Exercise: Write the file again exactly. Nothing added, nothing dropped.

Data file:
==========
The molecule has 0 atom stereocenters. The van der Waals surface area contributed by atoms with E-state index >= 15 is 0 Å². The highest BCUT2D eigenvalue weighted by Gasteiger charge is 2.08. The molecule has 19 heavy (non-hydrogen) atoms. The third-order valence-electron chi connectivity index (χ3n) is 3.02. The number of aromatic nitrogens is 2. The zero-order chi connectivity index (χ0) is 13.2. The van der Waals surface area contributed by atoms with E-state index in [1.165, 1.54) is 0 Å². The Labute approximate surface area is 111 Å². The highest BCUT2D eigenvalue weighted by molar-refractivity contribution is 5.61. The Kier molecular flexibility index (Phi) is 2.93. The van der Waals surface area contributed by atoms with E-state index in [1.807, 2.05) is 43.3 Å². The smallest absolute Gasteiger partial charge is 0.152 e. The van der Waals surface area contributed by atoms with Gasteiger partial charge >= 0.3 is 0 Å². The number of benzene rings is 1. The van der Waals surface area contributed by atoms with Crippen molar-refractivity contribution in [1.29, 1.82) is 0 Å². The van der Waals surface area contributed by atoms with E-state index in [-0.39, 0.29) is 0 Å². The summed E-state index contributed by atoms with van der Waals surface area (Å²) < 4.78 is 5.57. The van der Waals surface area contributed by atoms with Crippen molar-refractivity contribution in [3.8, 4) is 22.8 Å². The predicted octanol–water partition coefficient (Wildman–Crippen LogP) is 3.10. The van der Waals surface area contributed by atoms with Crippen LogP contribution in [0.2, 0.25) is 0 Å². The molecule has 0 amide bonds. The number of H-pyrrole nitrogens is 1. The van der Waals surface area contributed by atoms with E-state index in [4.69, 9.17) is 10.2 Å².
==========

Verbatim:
The molecule has 0 atom stereocenters. The van der Waals surface area contributed by atoms with E-state index >= 15 is 0 Å². The highest BCUT2D eigenvalue weighted by Gasteiger charge is 2.08. The molecule has 19 heavy (non-hydrogen) atoms. The third-order valence-electron chi connectivity index (χ3n) is 3.02. The number of aromatic nitrogens is 2. The zero-order chi connectivity index (χ0) is 13.2. The van der Waals surface area contributed by atoms with E-state index in [1.165, 1.54) is 0 Å². The Labute approximate surface area is 111 Å². The highest BCUT2D eigenvalue weighted by molar-refractivity contribution is 5.61. The Kier molecular flexibility index (Phi) is 2.93. The van der Waals surface area contributed by atoms with E-state index in [1.807, 2.05) is 43.3 Å². The smallest absolute Gasteiger partial charge is 0.152 e. The van der Waals surface area contributed by atoms with Gasteiger partial charge >= 0.3 is 0 Å². The number of benzene rings is 1. The van der Waals surface area contributed by atoms with Crippen molar-refractivity contribution in [1.29, 1.82) is 0 Å². The van der Waals surface area contributed by atoms with E-state index in [-0.39, 0.29) is 0 Å². The summed E-state index contributed by atoms with van der Waals surface area (Å²) < 4.78 is 5.57. The van der Waals surface area contributed by atoms with Crippen molar-refractivity contribution in [3.8, 4) is 22.8 Å². The predicted octanol–water partition coefficient (Wildman–Crippen LogP) is 3.10. The van der Waals surface area contributed by atoms with Crippen LogP contribution in [0.2, 0.25) is 0 Å². The molecule has 0 amide bonds. The number of H-pyrrole nitrogens is 1. The van der Waals surface area contributed by atoms with E-state index in [4.69, 9.17) is 10.2 Å².